So it deserves as much time and attention as, you know, Marvel movies and the location of the state of Alabama.
Many of us go on YouTube to discover all manner of things — how to clean AirPods or fix a dishwasher or make a wig. Watching YouTube, well that’s different. As with my daughter and “Dance Moms,” many people go to YouTube to watch what was once known as TV, curated into the best bits of late-night, sporting events or reality shows. But original content remains king and star-maker. As heartbreakingly documented in the recent documentary “Jawline,” digital media has created a whole new level of celebrity, and YouTube is still ground zero for “influencers.”
When PewDiePie, a Swedish gamer and “online personality” became the first individual to hit 100 million subscribers, it was big news; his is the second most popular channel on YouTube, with T-Series (Indian music videos) and 5-Minute Crafts (self-explanatory) ranked first and third, which gives you the merest glimpse of YouTube’s wildly diverse native species.
Even prepped by almost two decades of watching TV professionally, I lost my footing almost instantly, sliding into a greased-up game of Chutes and Ladders during which the sun rose, set and rose again while I just keep clicking on things like “Bath Bomb fail” or “Organizing my squishy collection” or Mr. Beast’s “I Opened a Free Car Dealership.”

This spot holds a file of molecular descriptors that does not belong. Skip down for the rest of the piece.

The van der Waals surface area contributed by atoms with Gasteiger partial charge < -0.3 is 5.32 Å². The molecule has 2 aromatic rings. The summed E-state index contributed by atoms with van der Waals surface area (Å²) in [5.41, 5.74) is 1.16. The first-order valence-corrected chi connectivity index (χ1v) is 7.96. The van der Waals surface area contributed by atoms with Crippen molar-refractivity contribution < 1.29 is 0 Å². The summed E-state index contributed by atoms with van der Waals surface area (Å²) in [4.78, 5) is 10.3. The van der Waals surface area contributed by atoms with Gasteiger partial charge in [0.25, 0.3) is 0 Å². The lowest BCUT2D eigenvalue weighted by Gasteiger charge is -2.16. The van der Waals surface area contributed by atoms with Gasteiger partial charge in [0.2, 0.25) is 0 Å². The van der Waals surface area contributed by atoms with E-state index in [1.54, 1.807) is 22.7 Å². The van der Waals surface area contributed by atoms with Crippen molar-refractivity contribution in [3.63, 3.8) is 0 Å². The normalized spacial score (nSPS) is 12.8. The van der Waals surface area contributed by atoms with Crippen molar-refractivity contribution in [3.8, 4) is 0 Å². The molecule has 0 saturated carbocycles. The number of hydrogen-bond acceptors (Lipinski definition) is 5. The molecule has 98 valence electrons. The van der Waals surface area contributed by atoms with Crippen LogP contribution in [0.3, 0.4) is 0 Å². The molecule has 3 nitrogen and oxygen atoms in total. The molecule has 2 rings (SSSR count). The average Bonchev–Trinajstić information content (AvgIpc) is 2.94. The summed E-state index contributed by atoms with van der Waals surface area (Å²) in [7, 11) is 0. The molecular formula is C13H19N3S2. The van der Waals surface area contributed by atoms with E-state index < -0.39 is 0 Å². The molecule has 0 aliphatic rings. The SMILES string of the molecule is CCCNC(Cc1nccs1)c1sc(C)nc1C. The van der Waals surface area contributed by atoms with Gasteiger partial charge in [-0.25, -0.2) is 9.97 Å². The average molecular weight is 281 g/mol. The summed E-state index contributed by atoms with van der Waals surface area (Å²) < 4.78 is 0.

Although I found much of it a bit wearing — at almost every given moment I would have preferred to be re-watching, say, episodes of “House” — I am not here to hate on any specific channel or the YouTube experience in general. At a time when watching TV often means binging 10 hourlong episodes only to get to another cliffhanger and much of social media, not to mention the 24-hour news networks, is filled with partisan hate, 20 minutes spent watching a really good makeover or an amiable brother and sister try to go through a day in Los Angeles without spending any money can be quite soothing.
If you can watch only that and maybe some cute baby videos.
Oh, I tried to limit myself to just one or two things at a time, say Shane Dawson’s much-touted series in which he talks to fellow YouTuber Eugenia Cooney about leaving the platform to get help for her eating disorder. But then somehow I was watching a video of Dawson, Morgan Adams, Ryland Adams (Morgan’s brother, Dawson’s fiancé) and Garrett Watts spending the night in the haunted rooms of the Queen Mary, which took me to BuzzFeed’s “Unsolved Supernatural” doing same, and Lady Like’s “We Wore Hoop Skirts for a Day.”
Next thing I know, there’s Emma Chamberlain getting ready for Coachella and then a bunch of people rating how all the YouTubers looked at Coachella (according to the general consensus, Chamberlain looked great) which lead somehow to LaurDIY’s “Thrift Store DIY Challenge,” “Becoming a Visco Girl” and then “I went to the jake & tana wedding lol.”